In a venue best known for its banging beats and incontinence-inducing sub bass, last night The Arches served up something a little sweeter, in Surrey's Lucy Rose.
With her own brand of tea on the merchandise stall to accompany our forthcoming sugary treat, First introduced the whimsical voice, framed in strawberry blonde fringe, complete with a stuffed toy perched on her amp. Sporting all the quirks of the west end in appearance, the 23-year-old gave it her own in the city centre last night.
With her band subtlety accompanying the rise and fall of the track, from the beginning it is clear that Rose has a captivating aura which keeps her understated existence at the forefront of the five competent musicians on the stage. She's another female singer-songwriter in a saturated market, but she quickly reassures us that she’s not just another of the abundant breed which soundtrack supermarkets.
Putting on the type of show that sneaks up and closes in around you, amidst the bolshie audience there were shouts from one gaggle of reprobates. After a chest aching All I've Got, Rose made it clear that she isn't as airy fairy as her heart torn tales. She asked for a translation of the so called 'banter' before innocently enquiring if the loud mouths were here for an 18th birthday. Delivered with sharp wit, her bold words got a good laugh from the crowd.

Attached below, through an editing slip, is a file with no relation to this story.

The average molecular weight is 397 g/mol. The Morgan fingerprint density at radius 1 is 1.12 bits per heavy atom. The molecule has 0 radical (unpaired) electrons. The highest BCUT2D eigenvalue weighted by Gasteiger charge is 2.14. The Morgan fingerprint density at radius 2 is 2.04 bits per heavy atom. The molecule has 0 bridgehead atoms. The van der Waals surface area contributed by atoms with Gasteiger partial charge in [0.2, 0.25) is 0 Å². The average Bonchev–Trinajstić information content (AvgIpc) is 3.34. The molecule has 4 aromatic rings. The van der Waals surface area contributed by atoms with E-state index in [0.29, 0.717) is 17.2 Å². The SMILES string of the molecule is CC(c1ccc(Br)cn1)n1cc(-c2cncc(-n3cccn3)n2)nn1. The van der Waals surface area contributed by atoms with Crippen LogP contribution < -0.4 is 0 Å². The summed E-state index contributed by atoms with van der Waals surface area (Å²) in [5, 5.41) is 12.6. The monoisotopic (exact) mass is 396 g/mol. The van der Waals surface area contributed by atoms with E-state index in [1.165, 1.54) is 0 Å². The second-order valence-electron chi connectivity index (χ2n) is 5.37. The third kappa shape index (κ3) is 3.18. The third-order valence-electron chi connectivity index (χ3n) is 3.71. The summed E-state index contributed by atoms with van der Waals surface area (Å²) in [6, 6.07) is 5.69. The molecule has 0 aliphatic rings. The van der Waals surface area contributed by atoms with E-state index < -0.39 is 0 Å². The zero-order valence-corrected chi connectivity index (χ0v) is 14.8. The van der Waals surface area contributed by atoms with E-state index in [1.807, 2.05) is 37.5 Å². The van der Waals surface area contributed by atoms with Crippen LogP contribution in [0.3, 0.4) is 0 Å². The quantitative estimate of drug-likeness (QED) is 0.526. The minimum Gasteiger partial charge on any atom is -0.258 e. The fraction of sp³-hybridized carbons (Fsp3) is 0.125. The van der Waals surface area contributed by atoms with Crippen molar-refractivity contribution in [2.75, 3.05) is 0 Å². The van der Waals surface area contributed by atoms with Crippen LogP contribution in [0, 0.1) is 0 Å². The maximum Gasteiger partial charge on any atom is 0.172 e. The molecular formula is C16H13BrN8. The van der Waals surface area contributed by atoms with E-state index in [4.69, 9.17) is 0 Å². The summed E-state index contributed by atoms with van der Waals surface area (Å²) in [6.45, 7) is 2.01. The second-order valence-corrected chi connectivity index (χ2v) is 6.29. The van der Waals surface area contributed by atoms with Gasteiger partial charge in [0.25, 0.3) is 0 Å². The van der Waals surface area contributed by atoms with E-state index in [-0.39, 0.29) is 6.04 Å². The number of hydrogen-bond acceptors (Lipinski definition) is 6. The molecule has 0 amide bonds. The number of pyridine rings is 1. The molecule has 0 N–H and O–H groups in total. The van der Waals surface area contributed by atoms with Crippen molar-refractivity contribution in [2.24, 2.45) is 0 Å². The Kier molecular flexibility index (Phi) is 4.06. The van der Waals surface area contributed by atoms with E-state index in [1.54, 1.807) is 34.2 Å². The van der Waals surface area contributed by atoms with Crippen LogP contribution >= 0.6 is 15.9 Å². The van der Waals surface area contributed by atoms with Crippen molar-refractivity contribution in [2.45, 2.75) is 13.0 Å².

Turning the cold concrete slab of The Arches into your gran's kitchen, the bones of Lucy Rose's fragile tales are draped in just enough instrumentation to leap and bound from still verses, her folky tales taking off into changes in time signature or style for an altogether interesting prospect, genuinely delivered.
With a slow clap building along the staggered rhythms of Scar, Rose gained confidence amongst the Glasgow crowd, which she later revealed to be terrified of. Firing a few questions into the mob, whether it was the mother and daughter at the front, the fan girl that knew all the words, or the loved-up couple and their PDAs, amongst the still of her tracks, Rose was taking in her audience as much as they were taking in her.
The intricate finger picking of Lines mixed the rumble of trains overhead amidst the wispy candy floss vocal to burst into the chorus, dynamically taught and diverse, as shown in her set as a whole.
Scoring themselves an encore that nearly never happened due to the fairly polite mob accepting that old hoax of 'the last track', a quick cheer before lights up got guitars back on, unearthing the cello-warmed hush of Don't You Worry. Throwing in an impromptu first full band performance of Be Alright, her growing affinity with Glasgow won them this tortured gem. Served with extreme concentration, Lucy Rose turns mundane life into exquisite tales with her heart on her sleeve, but she's no wet blanket.
Lucy Rose fits an over-populated niche, but whilst others sink she builds her own bubble, delicate and well-delivered, with more than enough intelligence thrown into this beautifully crafted brew to keep her afloat.